Looking to where we'd just been, down towards the bay,,,

And now back at the front door our evening draws to a close...

All material © 2009-2021 by Loree Bohl for danger garden. Unauthorized reproduction prohibited and just plain rude.

Monday, September 20, 2021

My plant haul from a long weekend up north...

It's time to start posting about my recent trip up to the Tacoma/Seattle area, and what better way to start than with plant shopping and what I brought home?! I drove up the afternoon of Thursday, September 9th. Andrew and I had dinner plans with Peter, the Outlaw Gardener but I arrived early enough to visit a couple of area nurseries, Watson's and Windmill. No photos and only one plant purchase to show for that. However, the next morning I paid a visit to the Rhododendron Species Botanical Garden (RSBG) where they were all set-up for a members event that weekend. Lucky me, that meant LOTS of plants out for sale...


... including Sinopanax formosanus, for $175 (!!!). I DID NOT pay that much for my plant.

Dryopteris sieboldii, referred to on the tag as a "palm fern", I'm going to try to remember that, I like it.

Saxifraga cuneifolia, I do love saxifrage but this one didn't seem different enough from what I have to rationalize the purchase.

This beautify on the other hand, it's a new to me pyrrosia and rest assured we'll be revisiting it again...

Petrocosmea cryptica, I so wanted to bring this home.

They were $49, it stayed behind.

As a consolation I almost let myself buy this Briggsia speciosa (I think it was $32) but then I realized that was crazy. It wasn't nearly as cool as the Petrocosmea cryptica and my $ would be better spent on something that wasn't a runner-up.

They did have a Strobilanthes gossypinus ($26) but since I have one already and I didn't realize my friend Ann wanted one, it stayed behind.

There were a few rhododendrons I was enamored with, but I didn't buy any. This one is Rhododendron falconeri ssp. eximium...

This one was hard to leave behind, because I've admired those small leaves a lot over the years, Rhododendron williamsianum.

And this one! I wanted it simply because it was so un-rhododendron like. Meet, R. spinuliferum. I didn't buy it. It can get quite large. I probably should have bought it. 

One more photo of the possibilities, these are Curculigo sp (the long pleated leaves). I bought one years ago at Far Reaches Farm and it did quite well for years. I didn't miss is however until I saw these plants so that probably meant I didn't need it.

Here's what did eventually come home with me—after a 5 day adventure that took me to several private gardens, a handful of nurseries, the RSBG, Hersonswood and the Miller Garden.... 

First, I hear you! A palm? Was that in the plan? No. I didn't know I needed another palm, but when Maggie (a Facebook friend whose garden I got to visit) offered me one of these Trachycarpus Fortunei var Nainital—that she grew from seed!—well of course I said yes. I'd already swooned over a few she'd planted out in her garden (there will be photos) when she made the offer. I thought I was getting a small, start, maybe a foot high at the most. Then she brought out this!

According to online talk 'Nainital' differs from my other trachycarpus in that it has "much thicker trunks and extremely stiff fronds that feel like heavy cardboard kind of like a waggie.  They also have a whorled petiole, so they have an asymmetrical appearance"... 

Maggie was also the gifter of this Sinningia tubiflora (aka Hardy White Gloxinia). A drought-tolerant perennial with very fragrant white tubular flowers. It's the kind of thing I'd never go hunting for but I'm excited to see what it does in my garden. Also seed-grown by her, I got to see it blooming in her garden.

But wait, there's more! She also gave me a seed-grown (yes, by her) Agave montanta...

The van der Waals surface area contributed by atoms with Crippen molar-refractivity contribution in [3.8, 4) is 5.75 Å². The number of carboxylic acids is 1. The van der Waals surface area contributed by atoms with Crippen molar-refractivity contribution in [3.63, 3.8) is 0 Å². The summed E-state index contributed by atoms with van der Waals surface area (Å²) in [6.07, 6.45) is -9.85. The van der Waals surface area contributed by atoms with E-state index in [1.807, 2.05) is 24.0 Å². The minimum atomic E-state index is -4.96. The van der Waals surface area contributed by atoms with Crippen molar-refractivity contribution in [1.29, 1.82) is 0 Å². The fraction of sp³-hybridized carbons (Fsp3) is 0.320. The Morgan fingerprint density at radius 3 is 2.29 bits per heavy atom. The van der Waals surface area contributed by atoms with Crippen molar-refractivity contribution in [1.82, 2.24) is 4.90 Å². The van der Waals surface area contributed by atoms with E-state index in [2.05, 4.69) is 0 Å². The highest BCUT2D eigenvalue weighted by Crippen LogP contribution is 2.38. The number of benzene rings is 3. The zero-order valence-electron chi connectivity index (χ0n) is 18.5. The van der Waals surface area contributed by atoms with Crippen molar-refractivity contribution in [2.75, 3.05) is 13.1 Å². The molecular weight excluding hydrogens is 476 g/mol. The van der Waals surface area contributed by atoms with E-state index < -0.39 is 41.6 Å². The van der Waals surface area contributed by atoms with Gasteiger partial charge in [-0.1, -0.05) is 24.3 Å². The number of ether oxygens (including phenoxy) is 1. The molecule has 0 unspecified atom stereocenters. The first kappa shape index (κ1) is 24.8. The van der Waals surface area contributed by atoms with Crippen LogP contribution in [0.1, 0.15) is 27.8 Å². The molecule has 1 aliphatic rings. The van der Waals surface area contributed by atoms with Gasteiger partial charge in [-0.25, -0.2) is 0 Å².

And another (yes, seed grown by her... can you tell I am impressed?) Agave, this A. ovatifolia 'Giant Form'. Online sources say: "a huge strain of Agave ovatifolia hybrids that grow near Mexico's famed Huasteca Canyon. We're now convinced that these are crosses of Agave ovatifolia and Agave gentryi, with possibly some Agave montana blood. Some clones are solitary, while others offset occasionally, but all have green foliage when young, that ages to blue-green" and "This rare form from a high altitude canyon in northeastern Mexico is distinctly larger than the regular Agave ovatifolia and has much more attractive, larger black spines. It also is even hardier to cold"...I am going to have to find a great spot for this one!

Another Facebook friend, Cotts, picked up this charming bromeliad for me at Christianson's Nursery. Don't you love it when friends know you well enough to buy you plants?

This was the one plant I picked up on my first afternoon's nursery stops, it's a Doryopteris cordata, or antenna fern. I'd never seen it before, but now that I look it up online I see Little Prince of Oregon and many other nurseries have it. It's a crazy little thing... 

The lower, lobbed fronds...

And the taller, fertile fronds. I'll be growing this one as a houseplant as it's only Zone 10 hardy.

So that hot pyrrosia a saw at the Rhododendron Species Botanical Garden? I bought two.

The tag reads: Pyrrosia sp. SEH#12547. SEH is Steve Hootman, the Executive Director and Curator at the Rhododendron Species Botanical Garden. I have not met him but hope to someday, I've heard many fabulous things about him.

I picked up this oddity at Heronswood. It's Lepisorus bicolor/hardy ribbon fern. I've seen it here in Oregon at Secret Garden Growers and been tempted, but there is always so much more to chose from there. At Heronswood the offerings were slim and so this stood out as a must have.

The new fronds curl ever so fetchingly.

Just two more plants! From the Miller Garden in Seattle, these are both Mahonia x sevillana; a rare hybrid between M. eurybracteata and M. gracilipes. As you can see (if you grow these mahonia) the one on the left favors eurybracteata and the one on the right favors gracilipes.

I'm excited to plant them both and see what they become!

Oh wait, look at that... another image of those fabulous pyrrosia leaves, how did that get in here?!... ;)

Here's one more of the whole haul—which checks all the boxes: agaves, ferns, bromeliad, mahonia, a palm, it was a good trip! So many photos to come of all the places I visited!

All material © 2009-2021 by Loree Bohl for danger garden. Unauthorized reproduction prohibited and just plain rude.